Put Your Device Away, Already

Let me preface this by saying I love my mobile devices. On an average day, I carry four — a personal tablet and iPhone and a work tablet and iPhone. Even on vacation, I’m carrying two and staying highly connected to friends and family via text messages, email and social media.

Yet, despite my appreciation for devices, I recognize there are times where they are just inappropriate and downright rude to be using them.

The other night we attended a Flamenco performance in a small venue in Madrid called Casa Patas. Throughout the venue “no camera” signs were posted, but throughout the performance in a darkened room, many smartphone screens lit up to take pictures and even record video of the performers. At certain times I noticed at least five active screens within my line of sight. Do people not realize that when you hold a brightly lit up screen in a dark room that everyone behind them sees it?

As if that wasn’t annoying enough, the couple next to us spent most of the performance texting others to make plans for after the performance. They would receive a text, chat about how to respond and then text back, continuing the cycle. All while the performance was going on.

Then there are museums. On this I feel somewhat conflicted. On the negative side, I saw people wandering through museums just recording mindlessly their route through galleries (and I’d do my best to avoid their camera line).

Then I saw someone holding his iPhone up to a painting. Initially I rolled my eyes and then I realized he was zoning into one specific element of the painting, presumably using the device to enable him to better study a technique. Essentially the digital age version of students sketching these pieces.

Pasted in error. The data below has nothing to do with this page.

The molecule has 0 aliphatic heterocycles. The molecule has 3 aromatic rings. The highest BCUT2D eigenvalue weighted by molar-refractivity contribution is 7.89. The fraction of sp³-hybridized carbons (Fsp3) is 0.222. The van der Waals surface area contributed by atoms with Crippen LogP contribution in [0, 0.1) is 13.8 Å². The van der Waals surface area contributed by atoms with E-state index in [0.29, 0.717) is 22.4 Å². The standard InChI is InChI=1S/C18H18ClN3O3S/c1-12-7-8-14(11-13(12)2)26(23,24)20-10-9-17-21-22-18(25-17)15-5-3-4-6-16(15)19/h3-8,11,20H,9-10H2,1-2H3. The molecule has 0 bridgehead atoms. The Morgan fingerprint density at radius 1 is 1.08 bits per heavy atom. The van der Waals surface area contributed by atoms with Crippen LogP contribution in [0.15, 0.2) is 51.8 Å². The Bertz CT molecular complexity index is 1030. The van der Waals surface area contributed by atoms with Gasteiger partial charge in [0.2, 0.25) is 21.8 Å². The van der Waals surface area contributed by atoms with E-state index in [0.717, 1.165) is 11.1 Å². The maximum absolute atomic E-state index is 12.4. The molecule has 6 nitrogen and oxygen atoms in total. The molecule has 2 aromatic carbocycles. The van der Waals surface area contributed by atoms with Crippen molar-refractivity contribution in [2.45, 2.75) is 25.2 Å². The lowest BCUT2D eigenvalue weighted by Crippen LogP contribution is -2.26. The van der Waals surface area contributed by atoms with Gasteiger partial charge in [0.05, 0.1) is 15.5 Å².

There is certainly something to be said for the belief that focusing on recording every activity prevents you from appreciating them in moment. Yet, that’s ultimately a personal choice. If that choice interferes with someone else’s experience, doesn’t that cross a line?

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A Day of Music

This morning, I awoke to the sounds of Fado on the street beneath my window.

As I slowly came into consciousness, though I could not understand the words of the singer, I was moved by the passion and emotion behind each note. Once I figured out what was going on, it became clear that a street performer was piping pre-recorded Fado to draw an audience in. It didn’t matter, I was hooked.

That voice and emotion became a theme for our day.

As we finally ventured out, we landed at Pois Cafe and had what perhaps may have been the best cappuccino I have ever had. But while there, we meat Santos Cabral of the band Guents dy Rincon. He hit us up to listen to his CD (on an old school bright yellow Discman, of all things). With just a few notes, we were hooked and shelled out real cash to take the disk with us.

After a long day exploring Castelo de São Jorge and the hills of Alfama, we ultimately ventured back into Bairro Alto to hear some Fado live. Following a tip from Anthony Bourdain, we ventured into Tasca do Chico and got our first taste of live Fado.

Somewhere along the way I read something that said that you could judge the quality of Fado by whether or not it brought tears to your eyes. Though we heard some lovely artists this evening, only one made me sob. Within the the first notes she vocalized, Inés Pereira surprised me and showed me the power of Fado. Needless to say, given the power of the Internet, before we even left the bar, we’d found her in Google and iTunes.

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